Faith and the Thriller

Frequent Guardian contributor Jonathan Freedland made a guest appearance in the Sunday Times talking about why the bestseller list is crowded with thrillers of a certain, DA VINCI CODE-ish type — and why the political class should take notice of this particular trend:

If thrillers provide a useful window into the concerns of the hour,

that’s hardly a coincidence, for they rest on conviction. The action

will often involve people engaged in extreme acts — killing or risking

being killed. The reader has to believe in their motivation.

A small grievance or a mild concern won’t do it: they have to

be unshakably certain that something larger than themselves is at

stake. Why else would they throw themselves off a moving train or jump

into a freezing lake? For the decade after the fall of the Berlin Wall,

there was a motivational vacuum: with no communist menace to halt, what

might drive the action? The gap could be filled with post-cold war

stories of rogue Russian nukes, or else SAS tales of derring-do,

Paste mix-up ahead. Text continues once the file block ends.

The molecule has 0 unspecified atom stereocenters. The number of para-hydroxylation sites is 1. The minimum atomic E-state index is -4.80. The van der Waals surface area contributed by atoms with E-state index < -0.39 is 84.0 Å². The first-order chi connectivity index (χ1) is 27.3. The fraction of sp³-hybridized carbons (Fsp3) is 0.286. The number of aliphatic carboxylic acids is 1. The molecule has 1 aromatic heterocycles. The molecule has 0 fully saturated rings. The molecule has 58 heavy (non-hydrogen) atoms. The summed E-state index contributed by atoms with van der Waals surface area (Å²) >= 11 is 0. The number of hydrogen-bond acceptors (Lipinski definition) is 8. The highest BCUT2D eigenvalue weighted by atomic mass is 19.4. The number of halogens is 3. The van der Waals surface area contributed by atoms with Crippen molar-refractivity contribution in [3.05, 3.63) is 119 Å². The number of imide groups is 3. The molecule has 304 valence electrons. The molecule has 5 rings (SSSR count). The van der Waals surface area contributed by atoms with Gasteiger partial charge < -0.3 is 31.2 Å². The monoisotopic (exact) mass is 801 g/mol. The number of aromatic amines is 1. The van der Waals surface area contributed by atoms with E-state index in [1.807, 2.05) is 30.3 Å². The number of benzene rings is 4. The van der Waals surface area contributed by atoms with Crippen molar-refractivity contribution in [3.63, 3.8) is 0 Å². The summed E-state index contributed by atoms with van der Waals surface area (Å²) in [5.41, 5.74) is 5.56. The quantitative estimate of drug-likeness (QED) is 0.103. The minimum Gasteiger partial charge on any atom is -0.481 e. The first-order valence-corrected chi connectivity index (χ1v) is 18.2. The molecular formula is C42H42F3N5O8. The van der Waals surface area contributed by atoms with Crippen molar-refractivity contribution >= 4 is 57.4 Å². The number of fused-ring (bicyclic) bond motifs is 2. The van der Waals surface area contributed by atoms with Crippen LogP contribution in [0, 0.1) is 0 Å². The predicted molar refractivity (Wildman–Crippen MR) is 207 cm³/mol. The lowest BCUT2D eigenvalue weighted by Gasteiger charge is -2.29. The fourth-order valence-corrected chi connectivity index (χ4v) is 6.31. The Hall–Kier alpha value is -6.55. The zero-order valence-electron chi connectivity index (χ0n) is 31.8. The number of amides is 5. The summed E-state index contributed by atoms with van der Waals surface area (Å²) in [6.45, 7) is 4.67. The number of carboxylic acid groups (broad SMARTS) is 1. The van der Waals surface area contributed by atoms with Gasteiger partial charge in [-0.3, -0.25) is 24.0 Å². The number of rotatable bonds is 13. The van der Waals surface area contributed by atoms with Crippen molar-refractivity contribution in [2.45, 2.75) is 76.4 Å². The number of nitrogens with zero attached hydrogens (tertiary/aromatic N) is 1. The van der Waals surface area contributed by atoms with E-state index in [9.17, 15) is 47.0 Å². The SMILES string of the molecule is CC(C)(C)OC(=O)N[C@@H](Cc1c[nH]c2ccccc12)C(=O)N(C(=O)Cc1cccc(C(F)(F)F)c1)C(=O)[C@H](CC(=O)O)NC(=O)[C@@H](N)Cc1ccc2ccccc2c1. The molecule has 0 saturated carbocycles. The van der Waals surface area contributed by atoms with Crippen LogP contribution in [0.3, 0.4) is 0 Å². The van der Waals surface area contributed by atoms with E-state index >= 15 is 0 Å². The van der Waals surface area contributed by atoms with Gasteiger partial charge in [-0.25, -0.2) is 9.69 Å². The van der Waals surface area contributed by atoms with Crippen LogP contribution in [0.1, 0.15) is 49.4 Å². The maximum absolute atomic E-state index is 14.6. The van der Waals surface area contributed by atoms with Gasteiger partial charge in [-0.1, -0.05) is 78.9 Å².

courtesy of Andy McNab and Chris Ryan. But a cause big enough to

motivate both heroes and villains, that was missing.

To find it writers have gone back to the beliefs that predated

political ideology: faith. Now their characters are driven not by a

desire to advance or thwart this or that political system but to

uncover the truth of some of mankind’s oldest creeds.

Of course, Freedland would know, as he’s jumped quite enthusiastically upon this very bandwagon with the publication of his pseudonymous thriller, THE RIGHTEOUS MEN (appearing in bookshops in the UK under the byline of Sam Bourne.) “If writers and readers are turning to religion,” he says, “that might be telling

us something about not only the state of popular fiction — but the

state of our world.”

Maybe, and maybe not. It may have more to do with what subjects are considered to have “higher stake value”, and religious questions certainly count as major stakes — especially as the scare factor of serial killers has lessened considerably. But as yet another goddamn Templar book arrived my mailbox the other day, I suspect much of this growing trend is all about, well, bandwagon-hopping…